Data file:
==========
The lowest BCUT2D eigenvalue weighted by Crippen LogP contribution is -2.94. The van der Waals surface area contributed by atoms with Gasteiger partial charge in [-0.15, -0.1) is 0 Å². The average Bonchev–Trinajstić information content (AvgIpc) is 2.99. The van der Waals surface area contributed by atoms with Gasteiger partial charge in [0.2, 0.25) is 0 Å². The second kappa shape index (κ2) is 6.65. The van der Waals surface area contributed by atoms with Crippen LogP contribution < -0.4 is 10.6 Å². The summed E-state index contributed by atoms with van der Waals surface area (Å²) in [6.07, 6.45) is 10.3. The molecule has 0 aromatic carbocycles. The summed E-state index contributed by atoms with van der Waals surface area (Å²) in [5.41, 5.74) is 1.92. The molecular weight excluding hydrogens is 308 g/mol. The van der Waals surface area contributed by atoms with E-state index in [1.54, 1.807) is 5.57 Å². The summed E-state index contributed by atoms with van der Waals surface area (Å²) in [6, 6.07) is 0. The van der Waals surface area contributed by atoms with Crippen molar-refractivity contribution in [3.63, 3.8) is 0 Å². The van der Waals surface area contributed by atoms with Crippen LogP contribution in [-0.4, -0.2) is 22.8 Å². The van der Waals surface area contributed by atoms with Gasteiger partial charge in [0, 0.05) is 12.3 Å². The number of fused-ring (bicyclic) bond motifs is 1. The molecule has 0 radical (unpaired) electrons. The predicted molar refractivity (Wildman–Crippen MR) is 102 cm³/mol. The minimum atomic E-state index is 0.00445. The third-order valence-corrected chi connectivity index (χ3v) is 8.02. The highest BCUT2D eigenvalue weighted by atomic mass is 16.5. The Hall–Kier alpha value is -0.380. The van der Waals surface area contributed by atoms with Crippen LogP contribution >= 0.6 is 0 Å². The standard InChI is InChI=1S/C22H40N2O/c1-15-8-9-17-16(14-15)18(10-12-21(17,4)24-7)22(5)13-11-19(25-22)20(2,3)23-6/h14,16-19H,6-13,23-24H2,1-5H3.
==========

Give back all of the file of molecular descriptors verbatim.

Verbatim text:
The lowest BCUT2D eigenvalue weighted by Crippen LogP contribution is -2.94. The van der Waals surface area contributed by atoms with Gasteiger partial charge in [-0.15, -0.1) is 0 Å². The average Bonchev–Trinajstić information content (AvgIpc) is 2.99. The van der Waals surface area contributed by atoms with Gasteiger partial charge in [0.2, 0.25) is 0 Å². The second kappa shape index (κ2) is 6.65. The van der Waals surface area contributed by atoms with Crippen LogP contribution < -0.4 is 10.6 Å². The summed E-state index contributed by atoms with van der Waals surface area (Å²) in [6.07, 6.45) is 10.3. The molecule has 0 aromatic carbocycles. The summed E-state index contributed by atoms with van der Waals surface area (Å²) in [5.41, 5.74) is 1.92. The molecular weight excluding hydrogens is 308 g/mol. The van der Waals surface area contributed by atoms with E-state index in [1.54, 1.807) is 5.57 Å². The summed E-state index contributed by atoms with van der Waals surface area (Å²) in [6, 6.07) is 0. The van der Waals surface area contributed by atoms with Crippen molar-refractivity contribution in [3.63, 3.8) is 0 Å². The van der Waals surface area contributed by atoms with Crippen LogP contribution in [-0.4, -0.2) is 22.8 Å². The van der Waals surface area contributed by atoms with Gasteiger partial charge in [0, 0.05) is 12.3 Å². The number of fused-ring (bicyclic) bond motifs is 1. The molecule has 0 radical (unpaired) electrons. The predicted molar refractivity (Wildman–Crippen MR) is 102 cm³/mol. The minimum atomic E-state index is 0.00445. The third-order valence-corrected chi connectivity index (χ3v) is 8.02. The highest BCUT2D eigenvalue weighted by atomic mass is 16.5. The Hall–Kier alpha value is -0.380. The van der Waals surface area contributed by atoms with Crippen LogP contribution >= 0.6 is 0 Å². The standard InChI is InChI=1S/C22H40N2O/c1-15-8-9-17-16(14-15)18(10-12-21(17,4)24-7)22(5)13-11-19(25-22)20(2,3)23-6/h14,16-19H,6-13,23-24H2,1-5H3.